Sunday, April 05, 2015

interesting bit of old advice regarding goals in the arts, "throw away your goals".
Toward the end of 2013 I was looking at the goals that I set in the beginning of the year.  They were on a white board in my living room.  I accomplished most of the goal, yet these goals did not have a huge impact on my art career. 
The most significant events of the year were not part of my goals.  I did not think I would win an award from the National Sculpture Society and have my work in museums.  It never occurred to me that some of the top galleries would start approaching me for representation.  And I never saw myself as part of a big feature in Western Art and Architecture Magazine.  Yet these events are the highlights of the year.

I realized that I have a lot of systems in my artistic life.  I sculpt every day.  I do my business work on a daily basis.  I travel to different cities to meet people almost every month.  
I connected the dots and came to the conclusion that all the great things that happened in 2013 were a direct result of the daily tasks I do on a regular basis.  It is these set of systems which propels my forward and not the goals.

When I was in high school I remember reading an essay about inspiration. It might have been titled "inspiration" and it sort of bored me even before I actually read it.  The idea that you have to somehow capture the moment of inspiration and get everything down on a page while the fire of inspiration burns sounds better in theory than it tends to be in practice.  What can happen a bit too often is that the emotional state of the person who feels inspired may lead them to imagine that whatever the jotted down in the moment of inspiration is the distillation of whatever their moment of inspiration was.  Anyone who has ever, even for a few months, reviewed submissions to a student literary magazine can already get a general sense of the shortcoming of such a philosophy.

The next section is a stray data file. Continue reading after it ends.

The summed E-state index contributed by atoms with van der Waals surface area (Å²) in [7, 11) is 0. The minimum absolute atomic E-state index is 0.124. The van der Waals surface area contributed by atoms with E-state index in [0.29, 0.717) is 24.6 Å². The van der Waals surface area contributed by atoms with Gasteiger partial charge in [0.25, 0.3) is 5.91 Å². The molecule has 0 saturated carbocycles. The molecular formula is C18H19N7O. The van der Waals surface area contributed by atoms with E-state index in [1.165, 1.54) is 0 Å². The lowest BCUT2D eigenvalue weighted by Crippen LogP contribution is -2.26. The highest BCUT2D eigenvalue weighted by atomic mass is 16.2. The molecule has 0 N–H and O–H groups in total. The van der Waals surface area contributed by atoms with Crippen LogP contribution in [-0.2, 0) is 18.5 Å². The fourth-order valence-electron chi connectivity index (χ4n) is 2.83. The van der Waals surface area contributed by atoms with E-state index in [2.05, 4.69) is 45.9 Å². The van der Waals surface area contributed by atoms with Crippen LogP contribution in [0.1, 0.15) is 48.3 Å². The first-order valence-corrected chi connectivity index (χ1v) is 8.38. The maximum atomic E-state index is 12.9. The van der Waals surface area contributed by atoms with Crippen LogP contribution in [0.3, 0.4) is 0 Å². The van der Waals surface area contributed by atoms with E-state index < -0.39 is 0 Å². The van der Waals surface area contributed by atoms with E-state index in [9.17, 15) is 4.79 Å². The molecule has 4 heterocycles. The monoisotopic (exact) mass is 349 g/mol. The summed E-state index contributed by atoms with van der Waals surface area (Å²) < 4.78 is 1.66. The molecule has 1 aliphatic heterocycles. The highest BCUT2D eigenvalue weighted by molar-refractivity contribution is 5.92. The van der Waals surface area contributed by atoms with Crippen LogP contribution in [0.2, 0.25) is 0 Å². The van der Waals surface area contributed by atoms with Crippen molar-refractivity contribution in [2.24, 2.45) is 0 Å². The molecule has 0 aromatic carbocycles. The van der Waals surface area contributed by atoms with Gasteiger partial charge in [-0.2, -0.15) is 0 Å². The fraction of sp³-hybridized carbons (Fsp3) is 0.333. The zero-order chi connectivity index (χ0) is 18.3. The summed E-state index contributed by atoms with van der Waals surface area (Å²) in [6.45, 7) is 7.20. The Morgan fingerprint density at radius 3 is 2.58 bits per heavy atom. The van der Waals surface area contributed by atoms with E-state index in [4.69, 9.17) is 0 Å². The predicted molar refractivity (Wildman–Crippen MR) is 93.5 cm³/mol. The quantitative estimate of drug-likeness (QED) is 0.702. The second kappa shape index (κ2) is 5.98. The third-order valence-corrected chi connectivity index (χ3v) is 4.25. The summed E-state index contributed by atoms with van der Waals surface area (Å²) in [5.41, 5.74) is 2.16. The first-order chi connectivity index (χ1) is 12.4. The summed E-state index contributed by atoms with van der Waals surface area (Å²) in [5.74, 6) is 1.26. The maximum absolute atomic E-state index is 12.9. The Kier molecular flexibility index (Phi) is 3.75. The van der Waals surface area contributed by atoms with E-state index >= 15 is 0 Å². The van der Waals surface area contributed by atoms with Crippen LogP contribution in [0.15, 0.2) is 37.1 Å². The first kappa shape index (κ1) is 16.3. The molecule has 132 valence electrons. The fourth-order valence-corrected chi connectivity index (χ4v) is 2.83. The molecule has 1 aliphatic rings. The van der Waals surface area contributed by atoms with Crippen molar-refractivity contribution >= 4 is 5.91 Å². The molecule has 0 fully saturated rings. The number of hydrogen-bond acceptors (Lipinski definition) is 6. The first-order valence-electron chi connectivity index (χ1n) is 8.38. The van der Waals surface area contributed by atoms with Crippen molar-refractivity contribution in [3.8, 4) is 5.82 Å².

What I have discovered, if only for me, is that setting goals doesn't lead to their achievement.  Rather than commit to writing this or that it makes more sense to commit to writing itself.  You don't commit to a concrete project or, if you do, you at least don't expect committing to the project ensures its completion.  Commit to the process of always being working on something and always have so many projects that you can't possibly finish them all.  This lets you stay committed to continuing the creative process as an end unto itself and if you commit to that then you'll potentially find you're getting things done.  If you commit to a goal as an end in itself then whether you make or fail to make that goal becomes the basis for pride or discouragement.  That's not really, ultimately, how you keep getting anything done in the arts.  If you commit to the process and if you view inspiration less as some quasi-spiritual moment and more like a discipline and a work ethic you can get things done.

If you try to reverse-engineer your activity you're going to discover that life has this nasty habit of introducing a few things that obliterate the certainty and effectiveness of whatever you tried doing by way of reverse-engineering to get where ever you thought you wanted to go.

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